Wednesday, July 7, 2010

You Either Know it or You Don't

Day 14/ Midterm Day: Are You Ready?

Six hours. That's how much sleep I got last night.

It's surely not the amount I want, the night before midterm, but at least I had some sleep rather than none at all. There were two reasons why I couldn't go to sleep any earlier:
  1. It was very warm and muggy in my dorm room. It was very uncomfortable, attempting to sleep as sweat was literally rolling down your face. I made so many trips to the hallway water fountain; I needed to cool down.
  2. My roommate and a friend hers decide to study up to two in the morning. At first I didn't mind, but by one o'clock I realized that it was just too late to stay up with them. I tried going to bed, but it was hard trying to sleep through their whispers and light. My roommate is very nice, but I wish she would've told me when she and her friend planned to stay up. (However, do realize that as an optimist, I see this more of as a good learning experience. Next time I'm going to bed earlier so that if she does want to study, at least I've already fallen asleep.)
For breakfast, I surprisingly had cheerios and bananas. I think I read somewhere once that eating a banana before a test helps stimulate your brain. I was going to need all the stimulation I could get after the little sleep I had.

While I sat in the lecture room, about 20 minutes before the test began, I reread some of my notes. In addition to this, I took some time to inspect the room and the classmates around me. Some, I could see, were really nervous, as they sorted through their papers and pages. Others were not as worried; they texted on their phone or went on the occasional Facebook on their laptops.

Yesterday, I was nervous about the test. Especially last night, while I was brushing my teeth. A girl I didn't know too well but I knew was from my class, started quizzing me with some quotes she remembered. I knew all the ones she threw at me, but she also finished most of my answers for me. By having her confront me like that, reminded me that this class had some competitive people and I was really going to have to step up my game.

Yet, by this morning, I was not nervous. I guess you can say that I've studied up to a point where the attitude transformed into : "you either know it or you don't." And I felt like I had a good grasp of what Prof. Kramnick wanted to teach us in the past week. But what really made feel good before the test was knowing that I understood and remembered all these important concepts, not because I studied really hard and forced myself, but because I really found the information interesting and ended up soaking everything up like a sponge.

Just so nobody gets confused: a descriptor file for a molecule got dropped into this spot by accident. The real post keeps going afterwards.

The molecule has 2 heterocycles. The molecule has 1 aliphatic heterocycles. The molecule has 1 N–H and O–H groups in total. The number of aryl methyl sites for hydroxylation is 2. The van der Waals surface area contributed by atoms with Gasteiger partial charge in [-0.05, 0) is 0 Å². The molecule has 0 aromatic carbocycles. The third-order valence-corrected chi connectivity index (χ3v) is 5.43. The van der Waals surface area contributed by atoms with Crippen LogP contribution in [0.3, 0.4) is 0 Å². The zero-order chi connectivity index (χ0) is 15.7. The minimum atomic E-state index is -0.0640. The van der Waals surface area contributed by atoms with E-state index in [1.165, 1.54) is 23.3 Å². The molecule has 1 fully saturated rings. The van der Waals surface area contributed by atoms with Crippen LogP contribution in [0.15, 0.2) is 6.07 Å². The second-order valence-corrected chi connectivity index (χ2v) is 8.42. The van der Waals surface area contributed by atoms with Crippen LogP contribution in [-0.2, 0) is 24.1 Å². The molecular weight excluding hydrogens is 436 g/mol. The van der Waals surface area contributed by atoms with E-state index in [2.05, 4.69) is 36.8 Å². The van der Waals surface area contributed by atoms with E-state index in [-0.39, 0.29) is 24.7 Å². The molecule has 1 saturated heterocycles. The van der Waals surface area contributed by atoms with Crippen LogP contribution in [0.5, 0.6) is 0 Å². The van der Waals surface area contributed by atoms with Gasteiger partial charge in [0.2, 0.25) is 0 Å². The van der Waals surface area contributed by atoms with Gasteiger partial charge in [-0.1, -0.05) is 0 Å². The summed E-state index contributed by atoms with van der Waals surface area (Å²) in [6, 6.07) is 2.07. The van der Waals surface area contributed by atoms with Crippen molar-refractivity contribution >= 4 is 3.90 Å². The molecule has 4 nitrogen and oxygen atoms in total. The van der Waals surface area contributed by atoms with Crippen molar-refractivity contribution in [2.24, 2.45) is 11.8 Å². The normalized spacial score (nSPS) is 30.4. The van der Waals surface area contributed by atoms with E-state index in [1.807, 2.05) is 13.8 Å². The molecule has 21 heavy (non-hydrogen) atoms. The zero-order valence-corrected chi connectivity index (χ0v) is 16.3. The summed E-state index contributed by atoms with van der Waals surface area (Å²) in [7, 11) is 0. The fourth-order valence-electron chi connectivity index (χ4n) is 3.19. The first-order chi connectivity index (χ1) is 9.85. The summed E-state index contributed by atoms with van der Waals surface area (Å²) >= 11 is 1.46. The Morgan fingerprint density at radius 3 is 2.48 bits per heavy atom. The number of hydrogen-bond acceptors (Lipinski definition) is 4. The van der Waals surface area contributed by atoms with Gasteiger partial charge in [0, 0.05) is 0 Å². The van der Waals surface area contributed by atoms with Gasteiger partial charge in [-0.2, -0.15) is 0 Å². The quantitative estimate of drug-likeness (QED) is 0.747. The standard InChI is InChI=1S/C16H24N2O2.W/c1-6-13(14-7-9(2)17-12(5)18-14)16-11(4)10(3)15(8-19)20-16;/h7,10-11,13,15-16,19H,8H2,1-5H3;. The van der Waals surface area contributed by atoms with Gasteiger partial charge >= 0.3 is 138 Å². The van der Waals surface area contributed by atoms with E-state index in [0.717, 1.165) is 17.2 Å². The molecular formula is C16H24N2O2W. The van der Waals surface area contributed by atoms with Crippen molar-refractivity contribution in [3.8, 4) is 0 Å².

This was the perfect mind set to start a test in because the mid term was not as frightening we all thought. The one hour flew by quickly. I was able to answer and understand all the questions on the midterm. Although it wasn't perfect, I finished my essay (this was a fear I had because I knew I take a while to write and trying to write a good essay in an hour is tough.)

After midterm or during break, I got the sense that everyone else in the class felt really good about the test. It was not as hard as they all assumed. Everyone was smiling because they felt they did a relatively good job. And after hearing that a lot of people also wrote essay prompt 2, the one I chose to write, I wondered how my essay compares to my fellow peers. I felt a bit nervous that I might not have done as good of a job as everyone else.

The hour and a half lecture followed promptly after break. Today we talked about Women's Rights and their place in society in the course of Western history. For only six hours of sleep, I paid some very good attention. I was completely in tuned with what Kramnick teaching us. I've always seen the topic "Women's Place in History" as the one that got away because back in 8th grade, I had a big research project to do where you get to pick your topic. My first choice was Women's Suffrage but I later changed it to the Chinese American Experience. As a result, I've always found topics Gender Inferiority very interesting.

After lunch, we ended our class with a Writing Session. Simon G. talked to us about common grammar mistakes found on college papers. This was a completely new type of grammar session than any I've done in the past. All this new grammatical and writing styles we're learning is not something a high school teacher might expect from their students. I cannot wait until I bring all that I've learned to future papers I'll write in school.

The second half of today's writing session, consisted of peer to peer editing. Everyone got paired into groups of two, each reading the first draft of your partner's Plato Essay. My partner was Zach and reading a paper like his was a first. I've done a lot of peer to peer editing in my 10 years in school and many have not been as good as his. I'm used to defacing my friend's essays with all my corrections and comments, but in Zach's case, I didn't see the usual grammatical errors. This isn't to say his paper was perfect, but at least you can still read his essay after all the things I wrote on it.

Zach also did a great job editing. He gave me lots of important suggestions and feedbacks that I will definitely apply to my second draft. This was the first time peer to peer editing has really benefited me. In the past, the classmates that read my essays seldom make any corrections on my work. I know I don't have a perfect paper but it's hard to know what needs fixing when your reader claims that your paper is free from error.

Tonight's reading consists of Wollstonecraft and de Gouge, two leading figures of 18th century feminism. I plan to get my reading done as soon as this blogs over so I can possibly reward myself with a bowling game after dinner.

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